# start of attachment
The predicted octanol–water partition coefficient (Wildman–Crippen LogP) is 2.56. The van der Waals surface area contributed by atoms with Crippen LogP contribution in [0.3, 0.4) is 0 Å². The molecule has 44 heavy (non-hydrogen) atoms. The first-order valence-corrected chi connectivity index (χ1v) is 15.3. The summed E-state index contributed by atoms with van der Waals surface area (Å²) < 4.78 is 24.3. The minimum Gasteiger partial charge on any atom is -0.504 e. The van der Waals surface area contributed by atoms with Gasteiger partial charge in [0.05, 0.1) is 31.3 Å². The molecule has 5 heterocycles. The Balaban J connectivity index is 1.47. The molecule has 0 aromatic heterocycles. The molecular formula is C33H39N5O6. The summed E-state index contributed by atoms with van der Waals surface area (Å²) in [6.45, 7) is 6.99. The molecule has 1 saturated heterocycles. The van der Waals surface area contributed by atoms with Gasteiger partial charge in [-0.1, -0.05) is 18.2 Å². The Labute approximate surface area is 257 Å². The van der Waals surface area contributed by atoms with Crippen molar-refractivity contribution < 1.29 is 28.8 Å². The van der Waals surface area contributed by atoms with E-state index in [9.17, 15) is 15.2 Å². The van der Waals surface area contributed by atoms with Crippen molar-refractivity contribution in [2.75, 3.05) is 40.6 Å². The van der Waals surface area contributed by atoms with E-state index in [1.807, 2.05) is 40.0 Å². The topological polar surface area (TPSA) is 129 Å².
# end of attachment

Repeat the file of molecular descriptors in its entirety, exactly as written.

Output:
The predicted octanol–water partition coefficient (Wildman–Crippen LogP) is 2.56. The van der Waals surface area contributed by atoms with Crippen LogP contribution in [0.3, 0.4) is 0 Å². The molecule has 44 heavy (non-hydrogen) atoms. The first-order valence-corrected chi connectivity index (χ1v) is 15.3. The summed E-state index contributed by atoms with van der Waals surface area (Å²) < 4.78 is 24.3. The minimum Gasteiger partial charge on any atom is -0.504 e. The van der Waals surface area contributed by atoms with Gasteiger partial charge in [0.05, 0.1) is 31.3 Å². The molecule has 5 heterocycles. The Balaban J connectivity index is 1.47. The molecule has 0 aromatic heterocycles. The molecular formula is C33H39N5O6. The summed E-state index contributed by atoms with van der Waals surface area (Å²) in [6.45, 7) is 6.99. The molecule has 1 saturated heterocycles. The van der Waals surface area contributed by atoms with Gasteiger partial charge in [-0.1, -0.05) is 18.2 Å². The Labute approximate surface area is 257 Å². The van der Waals surface area contributed by atoms with Crippen molar-refractivity contribution < 1.29 is 28.8 Å². The van der Waals surface area contributed by atoms with E-state index in [9.17, 15) is 15.2 Å². The van der Waals surface area contributed by atoms with Crippen molar-refractivity contribution in [2.75, 3.05) is 40.6 Å². The van der Waals surface area contributed by atoms with E-state index in [1.807, 2.05) is 40.0 Å². The topological polar surface area (TPSA) is 129 Å².